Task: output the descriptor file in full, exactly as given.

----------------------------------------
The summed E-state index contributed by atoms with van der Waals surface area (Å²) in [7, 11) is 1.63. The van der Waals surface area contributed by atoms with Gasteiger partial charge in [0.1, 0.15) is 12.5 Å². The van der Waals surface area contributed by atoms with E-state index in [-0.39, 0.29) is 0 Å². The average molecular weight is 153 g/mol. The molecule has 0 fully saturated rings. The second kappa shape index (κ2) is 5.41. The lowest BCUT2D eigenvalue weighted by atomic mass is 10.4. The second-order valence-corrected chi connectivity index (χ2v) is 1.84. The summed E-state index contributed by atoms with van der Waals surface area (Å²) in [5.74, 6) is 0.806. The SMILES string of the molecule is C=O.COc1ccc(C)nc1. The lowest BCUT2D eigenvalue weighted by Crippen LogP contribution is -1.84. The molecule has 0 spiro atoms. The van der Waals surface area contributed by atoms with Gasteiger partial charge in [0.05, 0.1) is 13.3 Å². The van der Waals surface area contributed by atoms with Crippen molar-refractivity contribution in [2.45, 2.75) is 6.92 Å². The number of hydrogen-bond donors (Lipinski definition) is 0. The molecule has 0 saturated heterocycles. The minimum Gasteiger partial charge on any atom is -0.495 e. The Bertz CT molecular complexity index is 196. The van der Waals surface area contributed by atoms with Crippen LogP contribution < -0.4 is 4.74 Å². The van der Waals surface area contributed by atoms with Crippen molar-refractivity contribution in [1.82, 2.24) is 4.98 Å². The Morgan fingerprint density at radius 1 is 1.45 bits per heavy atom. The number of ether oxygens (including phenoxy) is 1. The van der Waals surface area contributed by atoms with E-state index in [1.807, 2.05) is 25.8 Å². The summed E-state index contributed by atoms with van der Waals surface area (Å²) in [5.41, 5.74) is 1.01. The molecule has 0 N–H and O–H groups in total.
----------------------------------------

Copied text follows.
The summed E-state index contributed by atoms with van der Waals surface area (Å²) in [7, 11) is 1.63. The van der Waals surface area contributed by atoms with Gasteiger partial charge in [0.1, 0.15) is 12.5 Å². The van der Waals surface area contributed by atoms with E-state index in [-0.39, 0.29) is 0 Å². The average molecular weight is 153 g/mol. The molecule has 0 fully saturated rings. The second kappa shape index (κ2) is 5.41. The lowest BCUT2D eigenvalue weighted by atomic mass is 10.4. The second-order valence-corrected chi connectivity index (χ2v) is 1.84. The summed E-state index contributed by atoms with van der Waals surface area (Å²) in [5.74, 6) is 0.806. The SMILES string of the molecule is C=O.COc1ccc(C)nc1. The lowest BCUT2D eigenvalue weighted by Crippen LogP contribution is -1.84. The molecule has 0 spiro atoms. The van der Waals surface area contributed by atoms with Gasteiger partial charge in [0.05, 0.1) is 13.3 Å². The van der Waals surface area contributed by atoms with Crippen molar-refractivity contribution in [2.45, 2.75) is 6.92 Å². The number of hydrogen-bond donors (Lipinski definition) is 0. The molecule has 0 saturated heterocycles. The minimum Gasteiger partial charge on any atom is -0.495 e. The Bertz CT molecular complexity index is 196. The van der Waals surface area contributed by atoms with Crippen LogP contribution < -0.4 is 4.74 Å². The van der Waals surface area contributed by atoms with Crippen molar-refractivity contribution in [1.82, 2.24) is 4.98 Å². The Morgan fingerprint density at radius 1 is 1.45 bits per heavy atom. The number of ether oxygens (including phenoxy) is 1. The van der Waals surface area contributed by atoms with E-state index in [1.807, 2.05) is 25.8 Å². The summed E-state index contributed by atoms with van der Waals surface area (Å²) in [5.41, 5.74) is 1.01. The molecule has 0 N–H and O–H groups in total.